7.13.2014 Journal Prompt

Photo by Carl Mydans
Photo by Carl Mydans

July 13, 2014: It was like spying.

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One thought on “7.13.2014 Journal Prompt

  1. Lindsay

    Mama said I was too sick to leave the house and that the doctor would have to come to me. I had a temperature and a stubborn quick cough and there was a rash on my arms. I had to keep to my bed, Mama said.

    The doctor was a sour faced man with smoke in his wiry beard and no hair under his hat. He unbuttoned his coat and opened his black leather case, muttering to himself, grumbling, something about his wife and some beef he had to collect from the butcher shop and some cheese from a delicatessen on the far side of town. He listened to my chest through a dulled brass trumpet and he inspected my tongue using a flat stick and he confirmed that I had a slight temperature. He prescribed bed rest for a few days and said there was nothing for my Mama to worry about.

    Mama offered him coffee or tea or a brandy, but he had the beef to collect and the cheese and so he declined and hurried from the house without so much as a good-day or a good-bye, still muttering to himself.

    Mama said I should sleep. She said that sleep was the best medicine and, though it was the middle of the day, she drew the curtains closed, settled me in my bed and crept from my room. I could hear her moving around the rest of the house and trying not to make a sound. I could hear the cars making small thunder on the street and somewhere a woman was singing and a dog was barking. I did not think I could find the sleep that the doctor said I should.

    I got up and moved to the window. I opened the curtains only enough to look out, enough that I could put one eye to the crack and observe all the comings and goings of the apartments opposite ours without myself being seen. It was like spying.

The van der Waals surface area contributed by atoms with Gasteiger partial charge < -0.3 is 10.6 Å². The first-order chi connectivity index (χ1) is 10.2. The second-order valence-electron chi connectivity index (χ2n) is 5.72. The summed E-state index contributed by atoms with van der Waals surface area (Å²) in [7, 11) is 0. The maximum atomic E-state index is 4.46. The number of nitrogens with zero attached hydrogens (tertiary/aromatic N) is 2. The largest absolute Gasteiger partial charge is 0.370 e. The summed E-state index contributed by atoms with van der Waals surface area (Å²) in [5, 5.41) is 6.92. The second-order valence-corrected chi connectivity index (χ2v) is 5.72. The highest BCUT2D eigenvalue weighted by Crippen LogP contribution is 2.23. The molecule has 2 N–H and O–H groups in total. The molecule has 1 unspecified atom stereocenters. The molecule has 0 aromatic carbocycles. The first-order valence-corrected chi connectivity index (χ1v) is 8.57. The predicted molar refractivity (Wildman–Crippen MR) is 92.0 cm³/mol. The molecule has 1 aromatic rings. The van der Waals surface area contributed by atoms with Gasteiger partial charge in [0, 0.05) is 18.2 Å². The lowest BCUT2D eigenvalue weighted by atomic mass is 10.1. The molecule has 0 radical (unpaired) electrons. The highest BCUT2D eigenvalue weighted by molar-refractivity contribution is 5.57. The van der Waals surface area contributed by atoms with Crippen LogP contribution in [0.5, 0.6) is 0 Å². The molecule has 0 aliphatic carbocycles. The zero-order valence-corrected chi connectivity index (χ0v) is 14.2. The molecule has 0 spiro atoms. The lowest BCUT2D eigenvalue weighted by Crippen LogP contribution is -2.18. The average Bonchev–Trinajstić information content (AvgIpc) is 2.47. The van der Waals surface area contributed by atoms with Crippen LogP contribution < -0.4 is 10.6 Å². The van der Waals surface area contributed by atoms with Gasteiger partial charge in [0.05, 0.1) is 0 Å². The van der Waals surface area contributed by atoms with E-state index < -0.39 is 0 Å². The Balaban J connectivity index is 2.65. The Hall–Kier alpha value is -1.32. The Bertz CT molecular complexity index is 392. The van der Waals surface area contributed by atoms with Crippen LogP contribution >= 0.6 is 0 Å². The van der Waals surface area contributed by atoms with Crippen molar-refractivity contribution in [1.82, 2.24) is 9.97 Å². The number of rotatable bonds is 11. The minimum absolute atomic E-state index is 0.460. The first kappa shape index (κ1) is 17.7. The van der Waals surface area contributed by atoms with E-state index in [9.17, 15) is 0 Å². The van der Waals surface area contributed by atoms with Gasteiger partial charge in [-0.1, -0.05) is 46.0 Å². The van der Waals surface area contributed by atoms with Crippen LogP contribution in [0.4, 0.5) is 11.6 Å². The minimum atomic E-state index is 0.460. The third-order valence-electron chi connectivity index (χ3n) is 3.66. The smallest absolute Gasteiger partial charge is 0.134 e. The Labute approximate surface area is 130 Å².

I watched the postman going about his deliveries. His name is Petey and he is always breathless and red-faced with all the stairs he has to climb, and he smiles at small babies in their prams or at dogs that bark, and he tips his hat to people he meets, and wipes his nose with the back of his hand.

    I saw Mrs Oliga in her kitchen and she it was who was singing, and she was counting the money she keeps hidden in the tin tea caddy, hidden from her husband and from the world. I had seen her do this before, but never with Mrs Oliga bursting into song and so I thought she must today have a pretty penny saved up in her tin.

    And Mr Ketch I saw also. He was alone and reading his newspaper and talking to no one or talking to the cat. I did not think Mrs Ketch would be pleased that the cat was sitting on the table licking up milk out of her blue porcelain jug.

    And Barbara Trow was busy with tidying her two rooms, and she was brushing her teeth at the same time and fussing over her hair and straightening the sheets on her bed. And she was dressed in only her pink pants so I could see the sag and sling of her breasts as she moved. Barbara Trow, and Mama said she was a tart and Mama saying that was something bad, though tarts in my experience were sweet and only given as a treat after Saturday tea.

    The floor was cold under my feet and hard, and I was suddenly breathing like a horse that has come to a stop after a short canter and it blows heavy through its nose, and the light of the day, sharp as pins, began to hurt my eyes. Mama was still trying to be quiet as mouse-steps on the other side of my room door, and so I crept back to my bed. And, though the world was still full of thunder and singing and dog-barks, sleep found me soon enough. And I dreamed of counting pennies and cats licking milk from blue jugs and Barbara Trow’s breasts moving all by themselves and Saturday tarts arranged on a plate and Mama saying I could have one when I was better.

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